Petersham (9844 ha) is characteristic of the Central Uplands region. Elevation ranges from 160 m to 400 m, with local relief less than 60 m. Topography is bedrock controlled with gneisses and schists overlain by shallow till deposits (0-10 m) in the uplands and glaciofluvial sediments in lowland drainages. Soils are acidic, coarse-textured loams and sands locally underlain by a dense, impermeable hardpan. Good agricultural soils are restricted to the main ridge crests comprising approximately 20% of the township, whereas over 40% of the area is considered unsuitable for agriculture. Land clearing for agriculture peaked in the mid-19th century followed by natural reforestation. The township is currently 90% forested.

Prospect Hill Tract, Harvard Forest

The Prospect Hill Tract (337 ha) forms the northern, highest portion of the major ridge in Petersham. Elevation ranges from 270 m to 420 m. Variability in relief, depth to bedrock, and presence of a fragipan create a highly dissected pattern of soil drainage. The annual temperature is 8.5oC, the frost-free season averages five months, and the annual precipitation is 105 cm with 150 cm of snow.

The area is dominated by mixed oak-white pine-red maple forests on the uplands and hemlock and spruce in low lying areas. With the exception of a 31-ha woodlot, the tract was cleared in the 18th and 19th Centuries for pasture (72%) and tillage (18%). Upon agricultural abandonment, cleared areas reforested naturally or were planted with conifers, whereas the woodlot developed into a mature hemlock stand.

Examples of Current Research:


Land-use History as Long-term, Broad-scale Disturbance: Regional Forest Dynamics in Central New England

D. Foster, G. Motzkin, J. Fuller, B. Slater

Human land-use activities differ from natural disturbance processes and may elicit novel biotic responses and disrupt existing biotic:environmental relationships. The widespread prevalence of land-use requires that human activity be addressed as a fundamental ecological process and that lessons from investigations of land-use history be applied to the conservation and management of forested landscapes. Changes in the intensity of land-use and extent of forest cover in New England over the past 3 centuries provide the opportunity to evaluate the nature of forest response and reorganization to such broad-scale disturbance. Using a range of archival data and modern studies, we assessed historical changes in forest vegetation and land-use from the Colonial period (early 17th C) to the present across a 5000 km2 area in central Massachusetts (Figure 2) in order to evaluate the effects of this novel disturbance regime on the structure, composition and pattern of vegetation and its relationship to regional climatic gradients.

Figure 2.

Figure 2 Map of Connecticut River Valley

Figure 3.
Figure 3 Maps illustrating population in 1765, 1831, 1905, and 1990
Cultural history in the region following European settlement in the 17th and 18th C has involved a gradual and continual increase in the human population with a pronounced change through time from a dispersed agrarian population to a progressively urbanized and suburbanized population as large-scale industry increased in the mid 19th C (Figure 3). Rapid deforestation for agriculture led to a landscape dominated by open fields and scattered woodlots in the mid 19th C when the land was very intensively used. Concomitant with the opening of agricultural lands in the mid-west and industrialization in the east, farmland was abandoned in New England and reverted naturally back to forest, a process that has continued to the present (Figure 4). The major objectives of this study and related paleoecological research across the same region (Fuller et al. 1997) are to determine the impact of this changing intensity of land-use on regional vegetation patterns and to compare the forest composition during the pre-settlement period and today.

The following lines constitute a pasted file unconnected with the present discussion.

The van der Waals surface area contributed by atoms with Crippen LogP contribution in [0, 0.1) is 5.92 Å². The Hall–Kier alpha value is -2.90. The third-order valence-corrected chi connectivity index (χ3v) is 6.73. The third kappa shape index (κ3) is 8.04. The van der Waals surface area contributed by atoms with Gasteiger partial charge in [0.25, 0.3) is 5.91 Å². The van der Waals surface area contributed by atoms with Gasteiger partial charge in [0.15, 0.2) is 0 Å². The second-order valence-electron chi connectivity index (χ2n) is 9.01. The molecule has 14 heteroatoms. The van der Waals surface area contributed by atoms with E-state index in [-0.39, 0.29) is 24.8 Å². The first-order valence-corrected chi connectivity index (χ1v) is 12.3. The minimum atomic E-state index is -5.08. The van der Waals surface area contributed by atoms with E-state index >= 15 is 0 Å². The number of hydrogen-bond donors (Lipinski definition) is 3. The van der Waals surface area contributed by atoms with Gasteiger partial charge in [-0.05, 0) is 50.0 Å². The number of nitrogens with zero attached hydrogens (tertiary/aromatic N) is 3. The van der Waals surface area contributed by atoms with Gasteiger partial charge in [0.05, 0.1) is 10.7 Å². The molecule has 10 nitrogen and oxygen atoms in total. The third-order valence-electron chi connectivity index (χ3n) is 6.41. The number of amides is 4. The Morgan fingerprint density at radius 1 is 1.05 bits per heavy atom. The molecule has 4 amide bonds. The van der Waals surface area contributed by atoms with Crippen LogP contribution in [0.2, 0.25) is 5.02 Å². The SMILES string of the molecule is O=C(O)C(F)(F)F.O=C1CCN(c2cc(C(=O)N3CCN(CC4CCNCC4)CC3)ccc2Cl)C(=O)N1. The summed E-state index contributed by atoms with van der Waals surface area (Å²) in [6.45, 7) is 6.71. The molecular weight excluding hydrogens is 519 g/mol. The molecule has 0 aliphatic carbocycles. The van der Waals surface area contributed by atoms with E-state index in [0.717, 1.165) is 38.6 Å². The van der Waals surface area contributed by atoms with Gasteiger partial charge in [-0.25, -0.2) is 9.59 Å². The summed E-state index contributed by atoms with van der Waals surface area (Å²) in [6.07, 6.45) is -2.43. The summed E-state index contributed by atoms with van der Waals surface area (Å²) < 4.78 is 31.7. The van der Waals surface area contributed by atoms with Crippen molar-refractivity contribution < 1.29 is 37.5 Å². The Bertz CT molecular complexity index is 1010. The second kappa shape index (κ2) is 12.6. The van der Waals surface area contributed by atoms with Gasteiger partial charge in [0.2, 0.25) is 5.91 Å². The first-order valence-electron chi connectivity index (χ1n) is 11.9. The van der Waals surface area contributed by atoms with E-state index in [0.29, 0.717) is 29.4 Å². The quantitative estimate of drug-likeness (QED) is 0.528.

Figure4.

Figure 4 Map of cover types in 1830 and 1985



Figure 5.
Figure 5 Distribution of tree taxa and forest assemblages. At the time of European settlement the distribution of tree taxa and forest assemblages showed pronounced regional variation and corresponded strongly to climate gradients, especially variation in growing degree days (Figure 5; Table 2). The dominance of hemlock and northern hardwoods (maple, beech, birch) in the cooler Central Uplands and oak, chestnut and hickory at lower elevations in the Connecticut Valley and Eastern Lowlands is consistent with the regional distribution of these taxa and suggests a strong climatic control over broad-scale vegetation patterns. We infer that intensive natural or aboriginal disturbance appears to have been minimal in the uplands, whereas infrequent surface fires in the lowlands may have maintained the abundance of central hardwoods and restricted the abundance of hemlock, beech and sugar maple in these areas.






Table2. Results of regressions of township positions on the first two DCA axes versus climate calculated as average, maximum or forest-weighted growing degree days for the township.
Significance levels include * < .05, *** < .001.
Axis 1 Axis 2
Colonial Data r^2 r^2
Average GDD 0.576 *** 0.112 *
Maximum GDD 0.623 *** 0.026
Modern Data
Average GDD 0.139 * 0.018
Maximum GDD 0.089 0.003
Forest Weighted GDD 0.182 * 0.019 *